By Jo Smith Social workers at Beyond the Orphanage are available 24/7 for children on our program. They are present for the crises and for the long term development of each child.Our social worker shares this story about the role of the drop-in centre in the lives of the children on the Beyond the Orphanage program.“One...Read now
Lemma is a very special young man and a very special child of Beyond the Orphanage. He’s no different to any other boy his age in that he is causing havoc at home by staying up late to watch the World Cup, but he wants to watch to the end of every game… even on a school night!
He is not so disappointed that Ethiopia didn’t make the competition, but thinks that Aresenal should have been given a chance. Lemma’s special physical needs means he grapples with unique and difficult challenges daily. Football is one of the things Lemma is so passionate about that everything else just fades into the background. With the game in his heart, he’s just an ordinary boy.
Lemma has been a child of Beyond the Orphanage (BTO) since 2010. He is one of the brightest students at his school and one of the most popular friends in our community. Enjoying Lemma’s humour and talents is a pleasure. Thinking back to how things were when he joined BTO we wanted to share with you the story of how much support at home and in education has meant to Lemma.
In 2013, journalist and BTO supporter Sharon Hendry, wrote about her visit with Lemma when he had just started with Beyond the Orphanage.
You can read her story of here:
“I have returned from a week’s trip to Addis Ababa visiting Lemma a child have I known for many years and is now part Beyond the Orphanage. It was a very emotional time for both of us. I can joyfully report that Lemma’s current emotional state and living conditions far exceeded my expectations. Firstly, we met Lemma at his new school. The headmaster is warm and intelligent. He has grasped Lemma’s needs and is very proud to inform visitors that he is the first disabled child to attend the school – a groundbreaking step in a conservative and unbending education system. He informed us that Lemma is exceptionally bright and is catching up with his peers quickly in the core academic subjects but his passions are poetry and singing.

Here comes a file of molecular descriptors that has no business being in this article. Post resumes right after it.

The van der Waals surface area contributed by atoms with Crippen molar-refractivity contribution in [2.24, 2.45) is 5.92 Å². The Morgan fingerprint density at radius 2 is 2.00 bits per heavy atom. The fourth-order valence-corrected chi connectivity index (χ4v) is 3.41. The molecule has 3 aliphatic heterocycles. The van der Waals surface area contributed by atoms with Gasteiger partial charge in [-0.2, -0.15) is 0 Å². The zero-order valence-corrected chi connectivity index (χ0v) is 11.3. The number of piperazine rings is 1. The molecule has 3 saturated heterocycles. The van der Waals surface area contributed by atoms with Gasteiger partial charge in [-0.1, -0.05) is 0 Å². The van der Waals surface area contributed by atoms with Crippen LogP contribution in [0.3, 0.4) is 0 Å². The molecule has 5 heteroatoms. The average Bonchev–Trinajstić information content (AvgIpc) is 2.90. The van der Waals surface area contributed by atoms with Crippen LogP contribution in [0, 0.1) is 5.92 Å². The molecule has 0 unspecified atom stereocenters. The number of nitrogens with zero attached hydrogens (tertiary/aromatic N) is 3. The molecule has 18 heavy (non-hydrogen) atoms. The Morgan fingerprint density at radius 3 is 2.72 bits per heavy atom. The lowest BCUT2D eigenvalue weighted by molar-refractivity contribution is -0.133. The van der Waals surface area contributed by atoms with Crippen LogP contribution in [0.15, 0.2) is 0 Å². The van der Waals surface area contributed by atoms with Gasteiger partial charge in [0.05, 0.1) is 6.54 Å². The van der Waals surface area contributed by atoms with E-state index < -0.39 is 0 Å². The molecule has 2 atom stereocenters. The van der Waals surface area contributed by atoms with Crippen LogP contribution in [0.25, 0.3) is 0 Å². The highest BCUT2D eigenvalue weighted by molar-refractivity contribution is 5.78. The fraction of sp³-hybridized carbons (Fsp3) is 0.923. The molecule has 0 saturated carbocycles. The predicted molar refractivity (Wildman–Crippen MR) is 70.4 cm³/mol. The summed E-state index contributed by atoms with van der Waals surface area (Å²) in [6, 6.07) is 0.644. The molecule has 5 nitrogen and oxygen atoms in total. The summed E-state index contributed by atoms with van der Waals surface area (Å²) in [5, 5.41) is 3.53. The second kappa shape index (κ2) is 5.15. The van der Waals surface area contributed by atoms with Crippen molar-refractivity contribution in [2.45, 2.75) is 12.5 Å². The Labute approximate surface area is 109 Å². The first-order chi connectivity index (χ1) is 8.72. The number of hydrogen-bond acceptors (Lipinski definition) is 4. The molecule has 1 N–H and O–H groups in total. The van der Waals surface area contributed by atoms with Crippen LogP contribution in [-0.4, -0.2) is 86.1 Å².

After school, we visited Lemma’s house. I chuckled to myself upon seeing the Arsenal logo that had been neatly etched on the front door. All the more relevant given that I had just presented Lemma with a football shirt signed by his hero Van Persie. “Very nice,” Lemma kept repeating as he gazed at it dreamily.
We met Lemma’s guardian – a serious although very kind natured lady who hurriedly prepared a coffee ceremony for us and Tigist – his smiley young carer – who hikes him in and out of his wheelchair and taxi. Lemma’s house is wonderful. It has a warm feel to it.
Physically of course he looks healthier but his demeanour has changed from that of a little boy who felt ashamed to be part of the world to a young man smiling and growing in confidence with every day that passes. His head no longer hangs down. His limbs are no longer contracting dangerously each day.
Of course, the sort of emotional roller coaster that Lemma has endured throughout his life does not stop in its tracks over night. I tried to explain to Lemma’s carers and guardians that he is dealing with two major hurdles… the emotional scars left from living in institutions that were at times very harsh and the anger, frustration and pain that comes from a severe disability.
I accompanied Lemma to a physio session. I came equipped with boxes of ibruprofen and paracetamol and he was able to endure an entire session without crying for the first time. The sessions are intensely painful but necessary if Lemma is to fulfil his dream of walking. We also spent some time with Lemma at the wonderful charity BTO where we sang and chatted together.
I emerged from a Saturday morning gathering uplifted and humbled by the children’s determination to defy their start in life. But of course none of this would be possible without BTO and its unique purpose. It’s not always easy for the so-called ‘lucky’ children who get adopted into a new life but it’s certainly harder for the forgotten tier of children who don’t have that option. Without Geoff’s vision the streets of Addis would be far gloomier for these amazing kids.
Danny the Driver and I took Lemma to watch the principle Addis team St George in a training session and were invited to watch their Saturday match as guests of honour. I loved watching Lemma soaking up every second of the experience with the boys. It was so hard saying goodbye at the end of my trip but so much easier also knowing that Lemma has now escaped the nightmare of his past and is feeling loved perhaps for the first time in many years.
He is a bright boy and knows only too well that his future is only possible because of BTO’s supporters. For him to know that so many people in the West are keeping him in mind a huge boost to him every second of every day. Please stay committed to his future. Some people say you can’t change the world but you have all helped to change Lemma’s world and that’s a good enough start.”
BTO thank Sharon Hendry for her wonderful story.